Please use this identifier to cite or link to this item: http://hdl.handle.net/2122/16487
Authors: Vita, Fabio* 
Schiavo, Benedetto* 
Inguaggiato, Claudio* 
Inguaggiato, Salvatore* 
Mazot, Agnes* 
Title: Environmental and Volcanic Implications of Volatile Output in the Atmosphere of Vulcano Island Detected Using SO2 Plume (2021–23)
Journal: Remote Sensing 
Series/Report no.: 15
Publisher: MDPI
Issue Date: 13-Jun-2023
DOI: 10.3390/rs15123086
Keywords: SO2 output
Soil CO2 fluxes
Air pollutant
Vulcano Island
Geochemical crisis
Summit degassing
SO2 map dispersion
Extensive parameters
Subject Classification04.08. Volcanology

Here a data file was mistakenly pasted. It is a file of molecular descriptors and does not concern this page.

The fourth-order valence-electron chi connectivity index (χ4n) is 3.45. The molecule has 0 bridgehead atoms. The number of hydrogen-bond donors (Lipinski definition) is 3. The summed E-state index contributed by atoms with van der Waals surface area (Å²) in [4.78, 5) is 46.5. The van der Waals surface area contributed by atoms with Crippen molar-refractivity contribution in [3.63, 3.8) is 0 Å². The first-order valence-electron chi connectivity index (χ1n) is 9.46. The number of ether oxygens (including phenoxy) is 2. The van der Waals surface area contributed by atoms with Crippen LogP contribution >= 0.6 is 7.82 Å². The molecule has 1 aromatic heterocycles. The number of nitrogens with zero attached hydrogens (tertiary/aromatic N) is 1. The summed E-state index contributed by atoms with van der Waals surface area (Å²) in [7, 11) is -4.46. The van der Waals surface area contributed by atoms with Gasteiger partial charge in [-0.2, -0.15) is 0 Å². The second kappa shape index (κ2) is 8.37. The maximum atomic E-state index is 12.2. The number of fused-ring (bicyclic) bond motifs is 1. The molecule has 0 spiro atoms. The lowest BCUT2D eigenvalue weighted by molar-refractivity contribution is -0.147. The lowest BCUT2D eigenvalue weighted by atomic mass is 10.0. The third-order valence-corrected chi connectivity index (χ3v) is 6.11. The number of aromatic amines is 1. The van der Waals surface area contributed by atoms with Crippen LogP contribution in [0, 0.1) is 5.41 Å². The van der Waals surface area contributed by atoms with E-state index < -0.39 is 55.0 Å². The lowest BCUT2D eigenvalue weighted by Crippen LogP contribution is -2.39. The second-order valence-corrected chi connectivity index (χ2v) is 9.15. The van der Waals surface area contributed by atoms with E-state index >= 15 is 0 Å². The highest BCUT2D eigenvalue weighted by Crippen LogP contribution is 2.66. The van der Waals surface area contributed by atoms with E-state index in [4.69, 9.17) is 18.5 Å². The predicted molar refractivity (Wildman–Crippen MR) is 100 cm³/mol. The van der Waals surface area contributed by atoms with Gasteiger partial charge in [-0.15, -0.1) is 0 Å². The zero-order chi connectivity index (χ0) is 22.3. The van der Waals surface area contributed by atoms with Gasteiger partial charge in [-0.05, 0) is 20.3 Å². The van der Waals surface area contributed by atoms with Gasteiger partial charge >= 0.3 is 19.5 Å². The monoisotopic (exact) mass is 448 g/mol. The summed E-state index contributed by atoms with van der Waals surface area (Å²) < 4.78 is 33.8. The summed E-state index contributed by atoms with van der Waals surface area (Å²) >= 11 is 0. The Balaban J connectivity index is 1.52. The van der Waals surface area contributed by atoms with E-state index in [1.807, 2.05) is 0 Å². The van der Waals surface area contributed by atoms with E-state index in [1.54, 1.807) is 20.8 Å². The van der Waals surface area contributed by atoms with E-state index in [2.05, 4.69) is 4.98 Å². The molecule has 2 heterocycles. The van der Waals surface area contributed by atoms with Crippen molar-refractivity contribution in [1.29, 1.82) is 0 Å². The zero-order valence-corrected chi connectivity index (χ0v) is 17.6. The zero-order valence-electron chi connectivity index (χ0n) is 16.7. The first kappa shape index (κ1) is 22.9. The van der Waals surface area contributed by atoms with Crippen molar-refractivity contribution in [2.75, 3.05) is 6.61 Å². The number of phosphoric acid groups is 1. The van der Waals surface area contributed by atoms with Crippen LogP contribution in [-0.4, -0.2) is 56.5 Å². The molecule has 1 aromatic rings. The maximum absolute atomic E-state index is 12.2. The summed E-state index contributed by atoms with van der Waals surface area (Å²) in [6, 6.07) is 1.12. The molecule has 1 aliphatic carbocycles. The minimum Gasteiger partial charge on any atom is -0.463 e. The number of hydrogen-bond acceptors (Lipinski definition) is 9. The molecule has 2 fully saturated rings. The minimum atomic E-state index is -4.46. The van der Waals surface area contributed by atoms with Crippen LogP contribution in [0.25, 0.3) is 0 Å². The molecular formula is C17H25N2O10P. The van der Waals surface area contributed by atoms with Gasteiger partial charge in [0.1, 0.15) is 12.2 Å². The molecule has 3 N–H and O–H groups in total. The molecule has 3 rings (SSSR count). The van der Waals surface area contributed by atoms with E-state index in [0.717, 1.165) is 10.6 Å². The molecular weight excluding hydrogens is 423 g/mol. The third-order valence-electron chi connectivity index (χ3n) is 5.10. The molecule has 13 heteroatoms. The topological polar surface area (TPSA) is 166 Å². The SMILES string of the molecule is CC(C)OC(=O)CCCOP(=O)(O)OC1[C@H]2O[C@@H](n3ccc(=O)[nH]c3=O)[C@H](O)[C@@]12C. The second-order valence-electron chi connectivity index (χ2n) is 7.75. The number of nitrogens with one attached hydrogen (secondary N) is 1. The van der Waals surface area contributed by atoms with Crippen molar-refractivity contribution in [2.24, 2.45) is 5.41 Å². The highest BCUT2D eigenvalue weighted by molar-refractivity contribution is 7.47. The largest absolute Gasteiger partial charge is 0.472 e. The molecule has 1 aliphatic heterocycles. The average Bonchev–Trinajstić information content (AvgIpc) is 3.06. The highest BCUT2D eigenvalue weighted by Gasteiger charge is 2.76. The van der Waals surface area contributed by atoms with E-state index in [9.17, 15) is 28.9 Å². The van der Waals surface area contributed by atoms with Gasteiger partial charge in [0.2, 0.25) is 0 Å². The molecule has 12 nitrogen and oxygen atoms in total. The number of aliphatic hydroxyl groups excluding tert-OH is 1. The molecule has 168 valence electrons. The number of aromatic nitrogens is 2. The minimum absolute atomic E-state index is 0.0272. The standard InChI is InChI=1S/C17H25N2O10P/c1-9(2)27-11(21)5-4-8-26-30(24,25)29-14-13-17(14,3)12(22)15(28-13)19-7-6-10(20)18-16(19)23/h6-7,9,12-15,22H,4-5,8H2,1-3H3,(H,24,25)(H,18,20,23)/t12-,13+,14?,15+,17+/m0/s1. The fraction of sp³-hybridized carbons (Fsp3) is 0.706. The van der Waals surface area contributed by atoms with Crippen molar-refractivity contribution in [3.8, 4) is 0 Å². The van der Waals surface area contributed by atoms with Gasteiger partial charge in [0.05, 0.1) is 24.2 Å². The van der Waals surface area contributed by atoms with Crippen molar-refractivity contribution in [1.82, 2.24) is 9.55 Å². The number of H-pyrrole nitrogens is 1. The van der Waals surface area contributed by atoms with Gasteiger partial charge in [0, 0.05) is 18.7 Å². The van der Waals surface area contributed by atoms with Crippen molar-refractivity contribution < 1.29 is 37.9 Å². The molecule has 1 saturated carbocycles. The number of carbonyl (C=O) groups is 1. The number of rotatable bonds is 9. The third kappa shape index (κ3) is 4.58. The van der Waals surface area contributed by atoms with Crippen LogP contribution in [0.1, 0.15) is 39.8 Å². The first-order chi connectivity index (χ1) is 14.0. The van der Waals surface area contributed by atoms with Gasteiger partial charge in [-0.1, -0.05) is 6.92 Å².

Abstract: The volatiles released by the volcanic structures of the world contribute to natural environmental pollution both during the passive and active degassing stages. The Island of Vulcano is characterized by solfataric degassing mainly localized in the summit part (Fossa crater) and in the peripheral part in the Levante Bay. The normal solfataric degassing (high-temperature fumarolic area of the summit and boiling fluids emitted in the Levante Bay area), established after the last explosive eruption of 1888–90, is periodically interrupted by geochemical crises characterized by anomalous degassing that are attributable to increased volcanic inputs, which determine a sharp increase in the degassing rate. In this work, we have used the data acquired from the INGV (Istituto Nazionale di Geofisica e Vulcanologia) geochemical monitoring networks to identify, evaluate, and monitor the geochemical variations of the extensive parameters, such as the SO2 flux from the volcanic plume (solfataric cloud) and the CO2 flux from the soil in the summit area outside the fumaroles areas. The increase in the flux of volatiles started in June–July 2021 and reached its maximum in November of the same year. In particular, the mean monthly flux of SO2 plume of 22 tons day−1 (t d−1) and of CO2 from the soil of 1570 grams per square meter per day (g m2 d −1) increased during this event up to 89 t d−1 and 11,596 g m2 d −1, respectively, in November 2021. The average annual baseline value of SO2 output was estimated at 7700 t d−1 during normal solfataric activity. Instead, this outgassing increased to 18,000 and 24,000 t d−1 in 2021 and 2022, respectively, indicating that the system is still in an anomalous phase of outgassing and shows no signs of returning to the pre-crisis baseline values. In fact, in the first quarter of 2023, the SO2 output shows average values comparable to those emitted in 2022. Finally, the dispersion maps of SO2 on the island of Vulcano have been produced and have indicated that the areas close to the fumarolic source are characterized by concentrations of SO2 in the atmosphere higher than those permitted by European legislation (40 µg m−3 for 24 h of exposition) on human health.
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